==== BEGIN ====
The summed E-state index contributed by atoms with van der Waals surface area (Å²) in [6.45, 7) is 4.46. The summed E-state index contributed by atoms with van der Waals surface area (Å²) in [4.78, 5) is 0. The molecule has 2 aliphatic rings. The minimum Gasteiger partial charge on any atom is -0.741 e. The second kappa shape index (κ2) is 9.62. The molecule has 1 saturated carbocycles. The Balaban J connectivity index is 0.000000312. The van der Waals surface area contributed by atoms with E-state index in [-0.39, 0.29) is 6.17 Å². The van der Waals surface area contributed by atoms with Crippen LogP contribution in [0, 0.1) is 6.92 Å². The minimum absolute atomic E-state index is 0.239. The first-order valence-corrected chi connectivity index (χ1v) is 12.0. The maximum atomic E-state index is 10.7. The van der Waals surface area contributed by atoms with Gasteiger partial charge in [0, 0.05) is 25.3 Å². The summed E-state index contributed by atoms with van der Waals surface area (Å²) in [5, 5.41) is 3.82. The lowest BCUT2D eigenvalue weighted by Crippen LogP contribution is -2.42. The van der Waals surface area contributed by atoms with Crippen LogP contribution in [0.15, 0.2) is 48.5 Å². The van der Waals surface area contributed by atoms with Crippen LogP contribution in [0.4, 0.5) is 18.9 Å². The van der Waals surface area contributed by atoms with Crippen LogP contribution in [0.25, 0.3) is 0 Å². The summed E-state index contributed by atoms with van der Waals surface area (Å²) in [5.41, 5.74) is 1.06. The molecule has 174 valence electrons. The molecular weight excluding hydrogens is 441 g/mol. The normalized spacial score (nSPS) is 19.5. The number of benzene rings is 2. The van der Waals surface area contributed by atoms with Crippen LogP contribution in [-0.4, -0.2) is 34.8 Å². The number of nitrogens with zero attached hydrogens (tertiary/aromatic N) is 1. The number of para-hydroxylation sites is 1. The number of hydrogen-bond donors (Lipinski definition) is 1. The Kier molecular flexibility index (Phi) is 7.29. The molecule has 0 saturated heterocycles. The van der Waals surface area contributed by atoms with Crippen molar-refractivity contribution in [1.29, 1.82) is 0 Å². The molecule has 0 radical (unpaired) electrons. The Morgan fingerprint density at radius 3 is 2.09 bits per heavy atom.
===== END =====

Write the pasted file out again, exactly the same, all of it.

The summed E-state index contributed by atoms with van der Waals surface area (Å²) in [6.45, 7) is 4.46. The summed E-state index contributed by atoms with van der Waals surface area (Å²) in [4.78, 5) is 0. The molecule has 2 aliphatic rings. The minimum Gasteiger partial charge on any atom is -0.741 e. The second kappa shape index (κ2) is 9.62. The molecule has 1 saturated carbocycles. The Balaban J connectivity index is 0.000000312. The van der Waals surface area contributed by atoms with E-state index in [-0.39, 0.29) is 6.17 Å². The van der Waals surface area contributed by atoms with Crippen LogP contribution in [0, 0.1) is 6.92 Å². The minimum absolute atomic E-state index is 0.239. The first-order valence-corrected chi connectivity index (χ1v) is 12.0. The maximum atomic E-state index is 10.7. The van der Waals surface area contributed by atoms with Gasteiger partial charge in [0, 0.05) is 25.3 Å². The summed E-state index contributed by atoms with van der Waals surface area (Å²) in [5, 5.41) is 3.82. The lowest BCUT2D eigenvalue weighted by Crippen LogP contribution is -2.42. The van der Waals surface area contributed by atoms with Crippen LogP contribution in [0.15, 0.2) is 48.5 Å². The van der Waals surface area contributed by atoms with Crippen LogP contribution in [0.4, 0.5) is 18.9 Å². The van der Waals surface area contributed by atoms with Crippen LogP contribution in [0.25, 0.3) is 0 Å². The summed E-state index contributed by atoms with van der Waals surface area (Å²) in [5.41, 5.74) is 1.06. The molecule has 174 valence electrons. The molecular weight excluding hydrogens is 441 g/mol. The normalized spacial score (nSPS) is 19.5. The number of benzene rings is 2. The van der Waals surface area contributed by atoms with Crippen LogP contribution in [-0.4, -0.2) is 34.8 Å². The number of nitrogens with zero attached hydrogens (tertiary/aromatic N) is 1. The number of para-hydroxylation sites is 1. The number of hydrogen-bond donors (Lipinski definition) is 1. The Kier molecular flexibility index (Phi) is 7.29. The molecule has 0 saturated heterocycles. The van der Waals surface area contributed by atoms with Crippen molar-refractivity contribution in [1.29, 1.82) is 0 Å². The molecule has 0 radical (unpaired) electrons. The Morgan fingerprint density at radius 3 is 2.09 bits per heavy atom.